Rare Titanic love letter up for auction offers insight into life on the doomed ocean liner

A rare letter written onboard the RMS Titanic is going up for auction, detailing what life was like during the final days of the ill-fated ship.

The letter was written by Second Class passenger and survivor Kate Buss on April 10, 1912, after she left Southampton, England, according to auction house Henry Aldridge & Son.

"It’s a superb letter and it has been in the possession of the family since Miss Buss posted it on the Titanic," explained Henry Aldridge & Son auctioneer Andrew Aldridge, in an email to Fox News.

The letter from Kate Buss to Percy James gives an intimate look at what life was like on the Titanic.

The letter from Kate Buss to Percy James gives an intimate look at what life was like on the Titanic. (Henry Alridge & Son)

Aldridge added that the letter is written over four sides in black ink.

The letter from Buss is addressed to Percy James and notes that she received James' letter while she was on board and she had "notified her mother and Mrs. Lingham."

"I've been quite alright — but now feel dead tired & more fit for bed than anything," Buss wrote in the letter. "Have to go to dinner-tea in half an hour."


Buss' letter gives a further glimpse into life on the Titanic, which sank in the Atlantic Ocean in the early hours of April 15, 1912, just five days after its maiden voyage started. There were approximately 2,224 people onboard the ship, 1,503 of whom perished, making it one of the most deadly shipwrecks in modern history.

"Mr. Peters spent about an hour on the vessel + they might easily have spent another without waste of time," Buss added. "The first class apartments are really magnificent & unless you had first seen them you would think the second class were the same."

Buss also writes that they had not yet reached Cherbourg, France, but the mail had cleared. "I think I'd best try & get some postcards of the vessel," she wrote.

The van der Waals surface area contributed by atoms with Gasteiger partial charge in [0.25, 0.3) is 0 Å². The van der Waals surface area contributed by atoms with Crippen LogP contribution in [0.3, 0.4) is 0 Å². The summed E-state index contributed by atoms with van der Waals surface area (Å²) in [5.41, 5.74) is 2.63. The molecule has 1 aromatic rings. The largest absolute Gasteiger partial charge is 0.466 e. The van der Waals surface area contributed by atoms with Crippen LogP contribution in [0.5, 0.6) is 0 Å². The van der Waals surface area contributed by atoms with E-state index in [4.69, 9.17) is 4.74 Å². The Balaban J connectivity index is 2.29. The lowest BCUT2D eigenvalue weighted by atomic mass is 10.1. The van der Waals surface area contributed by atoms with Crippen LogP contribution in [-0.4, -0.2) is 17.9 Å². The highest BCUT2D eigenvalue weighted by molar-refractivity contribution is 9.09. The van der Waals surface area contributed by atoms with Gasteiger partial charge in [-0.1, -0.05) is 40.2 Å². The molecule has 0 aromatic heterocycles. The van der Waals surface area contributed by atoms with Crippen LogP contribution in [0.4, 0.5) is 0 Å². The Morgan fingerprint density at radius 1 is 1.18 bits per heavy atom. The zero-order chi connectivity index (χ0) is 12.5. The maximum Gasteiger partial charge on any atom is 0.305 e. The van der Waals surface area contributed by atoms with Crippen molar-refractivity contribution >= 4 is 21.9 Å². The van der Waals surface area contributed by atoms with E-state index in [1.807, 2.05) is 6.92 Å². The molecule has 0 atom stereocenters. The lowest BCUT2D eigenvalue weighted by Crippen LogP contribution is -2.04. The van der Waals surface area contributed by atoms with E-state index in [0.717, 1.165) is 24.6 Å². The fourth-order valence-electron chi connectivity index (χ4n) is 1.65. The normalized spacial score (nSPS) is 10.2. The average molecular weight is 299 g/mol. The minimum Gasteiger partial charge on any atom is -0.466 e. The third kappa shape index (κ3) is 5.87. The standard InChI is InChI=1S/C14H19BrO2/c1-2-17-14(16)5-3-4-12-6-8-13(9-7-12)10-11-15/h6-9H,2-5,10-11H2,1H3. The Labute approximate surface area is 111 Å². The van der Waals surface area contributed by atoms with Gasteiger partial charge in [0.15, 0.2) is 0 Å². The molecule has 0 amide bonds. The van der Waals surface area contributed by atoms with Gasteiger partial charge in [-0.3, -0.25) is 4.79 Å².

She also wrote that the passenger she was sharing her stateroom with had not yet turned up and was advised to eat a good lunch by two clergymen opposite her at the table.

In the email to Fox News, Aldridge said the clergymen may have been one of Father Byles, Rev. Harper or Rev. Robert Bateman, as they "were all Second Class passengers so it's conceivable she could have been sat with one of them."

A picture of the letter's author, Kate Buss.

A picture of the letter's author, Kate Buss. (Henry Alridge & Son)


Father Byles perished on the Titanic, remaining on the ship, hearing confessions and giving absolution according to media reports. Revs. Harper and Bateman also perished, freezing to death in the icy cold water as the ship sank.

Buss concludes the letter that she "must clear & have a wash now" and that she will put the letter in the post in case she became sea sick the next day.

"Must clear & have a wash now," she wrote. "Will pop this in the post in case I'm sea sick tomorrow. PW brought a box of chocolates ‒ shouldn't wonder if I'm like Jim Buss & get it the other way. Give my love to all enquirers ‒ must go.
Much love Kate."

Buss was saved in lifeboat number 9 when the Carpathia picked her up. Buss was the last to be unloaded "due to her fear of heights," Aldridge added.

The letter has a pre-sale estimate of $28,341-$35,426 (£20,000-£25,000).

Buss died on July 12, 1972 aged 96.

This story has been updated to include information on Father Byles and Revs. Harper and Bateman. 

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